Error of judgement
Stuart Barnes criticises Ian McGeechan's overlooking of Brian O'Driscoll as Lions captain.
Last Updated: 08/05/09 11:37am
As Brian O'Driscoll plucked the ball from the outstretched hands of Paul O'Connell and pumped his legs 70 metres or so to the unguarded Munster try line, two thoughts emerged instantaneously - that this scintillating Heineken Cup semi-final was well and truly over, and that Ian McGeechan had made a massive error, selecting the wrong man to lead the Lions to South Africa.
The symbolism of the split second between Ronan O'Gara's pass and O'Driscoll's interception admittedly magnified the thought but throughout the following week no cold logic dissuades me from believing the wrong man is leading the Lions.
The case for O'Driscoll was a powerful one before the match. It looks an unanswerable one in the wake of Munster's desolation. It was O'Driscoll, not O'Connell who led Ireland to Grand Slam glory. O'Driscoll has long been the leader of Ireland and it is him, not O'Connell who has nothing to prove to the Southern Hemisphere where Heineken Cup heroics mean little.
The centre is the finest British and Irish player of modern times, bar none. Had he been born English our government would have knighted him by now. He may have endured a miserable time on the previous Lions tour when a spear tackle ended his series prematurely but four years previously he had produced some of the finest back play ever to come from these shores as the Lions ripped Australia to pieces in Brisbane.
His CV - with a Grand Slam to his name as a captain - is head and shoulders above any others and while the formerly unstoppable bursts of acceleration can now be stopped as time and the rigours of his epic defensive game take their toll, he remains the man for whom things happen, be it a try a metre out against England or a seventy five metre interception against Munster. Things happen around O'Driscoll and if you believe in the cyclical nature of fate they are due to be good things this summer.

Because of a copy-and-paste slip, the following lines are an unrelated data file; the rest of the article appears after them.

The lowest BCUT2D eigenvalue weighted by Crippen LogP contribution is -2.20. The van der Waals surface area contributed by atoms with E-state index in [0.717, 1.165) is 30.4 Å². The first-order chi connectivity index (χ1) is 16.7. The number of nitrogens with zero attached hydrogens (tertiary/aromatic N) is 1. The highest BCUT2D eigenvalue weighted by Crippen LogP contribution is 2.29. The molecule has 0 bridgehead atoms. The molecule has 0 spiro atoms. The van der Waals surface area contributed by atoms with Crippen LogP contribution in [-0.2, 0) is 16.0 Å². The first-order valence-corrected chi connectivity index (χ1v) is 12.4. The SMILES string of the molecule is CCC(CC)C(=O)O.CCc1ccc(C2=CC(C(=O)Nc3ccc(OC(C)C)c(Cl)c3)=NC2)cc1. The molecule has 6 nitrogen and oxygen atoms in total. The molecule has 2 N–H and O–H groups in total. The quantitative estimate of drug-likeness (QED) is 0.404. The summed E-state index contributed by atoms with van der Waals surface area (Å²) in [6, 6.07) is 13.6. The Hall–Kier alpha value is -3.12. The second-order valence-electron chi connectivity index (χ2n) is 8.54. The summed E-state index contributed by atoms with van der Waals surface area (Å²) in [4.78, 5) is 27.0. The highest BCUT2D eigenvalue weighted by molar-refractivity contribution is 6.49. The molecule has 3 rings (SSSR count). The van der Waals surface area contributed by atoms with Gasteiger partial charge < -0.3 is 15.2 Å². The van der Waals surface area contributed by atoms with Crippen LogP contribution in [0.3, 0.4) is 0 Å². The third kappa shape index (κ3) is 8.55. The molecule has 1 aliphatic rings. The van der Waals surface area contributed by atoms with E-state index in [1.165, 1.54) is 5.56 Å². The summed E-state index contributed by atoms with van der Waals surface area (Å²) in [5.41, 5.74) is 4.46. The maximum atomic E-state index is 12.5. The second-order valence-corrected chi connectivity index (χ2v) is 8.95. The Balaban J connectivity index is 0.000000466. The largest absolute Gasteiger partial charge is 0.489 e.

The reasons for being passed over by his national vice-captain were twofold; firstly there was predilection of the manager for a physically-imposing captain in the McBride/Johnson mould and then there was the Munster factor. Right now both theories look shot before the Lions gun is loaded.
History is something of which the Lions are fond and love nothing better than to relate old tales and lessons learned around the after dinner speaker's table. One of the reasons Clive Woodward invoked the wrath of so many distinguished Lions was because he didn't give a fig for history (and yes, maybe he was guilty of being too dismissive of it in the New Labour way that was inevitable when he appointed Alastair Campbell as Propaganda Lion). Yet being in tow to it could prove an equally grievous error made on McGeechan's part.
O'Connell has much to prove on the world stage before he can concentrate on pure matters of leadership. While O'Driscoll has reached the heights as a Lion O'Connell has the memory of a disappointing tour to New Zealand. Whereas O'Driscoll is probably one of the few Lions whose ability to dominate his opposite number is considered likely, the captain has arguably the toughest individual task of them all.